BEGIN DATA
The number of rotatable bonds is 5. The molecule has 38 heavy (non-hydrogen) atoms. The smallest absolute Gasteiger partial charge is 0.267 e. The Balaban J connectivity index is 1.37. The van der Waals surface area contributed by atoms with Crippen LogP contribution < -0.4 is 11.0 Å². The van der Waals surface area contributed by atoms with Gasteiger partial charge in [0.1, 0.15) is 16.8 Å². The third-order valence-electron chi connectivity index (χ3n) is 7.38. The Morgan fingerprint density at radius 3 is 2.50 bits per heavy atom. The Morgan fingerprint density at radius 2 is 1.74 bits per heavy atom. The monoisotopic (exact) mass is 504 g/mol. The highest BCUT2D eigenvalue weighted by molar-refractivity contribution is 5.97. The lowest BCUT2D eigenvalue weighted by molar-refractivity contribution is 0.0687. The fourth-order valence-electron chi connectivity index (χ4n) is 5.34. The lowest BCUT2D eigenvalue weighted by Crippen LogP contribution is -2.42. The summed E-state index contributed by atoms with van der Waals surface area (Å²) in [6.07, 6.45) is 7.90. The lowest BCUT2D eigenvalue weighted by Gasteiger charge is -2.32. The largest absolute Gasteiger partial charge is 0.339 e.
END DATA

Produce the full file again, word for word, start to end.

The number of rotatable bonds is 5. The molecule has 38 heavy (non-hydrogen) atoms. The smallest absolute Gasteiger partial charge is 0.267 e. The Balaban J connectivity index is 1.37. The van der Waals surface area contributed by atoms with Crippen LogP contribution < -0.4 is 11.0 Å². The van der Waals surface area contributed by atoms with Gasteiger partial charge in [0.1, 0.15) is 16.8 Å². The third-order valence-electron chi connectivity index (χ3n) is 7.38. The Morgan fingerprint density at radius 3 is 2.50 bits per heavy atom. The Morgan fingerprint density at radius 2 is 1.74 bits per heavy atom. The monoisotopic (exact) mass is 504 g/mol. The highest BCUT2D eigenvalue weighted by molar-refractivity contribution is 5.97. The lowest BCUT2D eigenvalue weighted by molar-refractivity contribution is 0.0687. The fourth-order valence-electron chi connectivity index (χ4n) is 5.34. The lowest BCUT2D eigenvalue weighted by Crippen LogP contribution is -2.42. The summed E-state index contributed by atoms with van der Waals surface area (Å²) in [6.07, 6.45) is 7.90. The lowest BCUT2D eigenvalue weighted by Gasteiger charge is -2.32. The largest absolute Gasteiger partial charge is 0.339 e.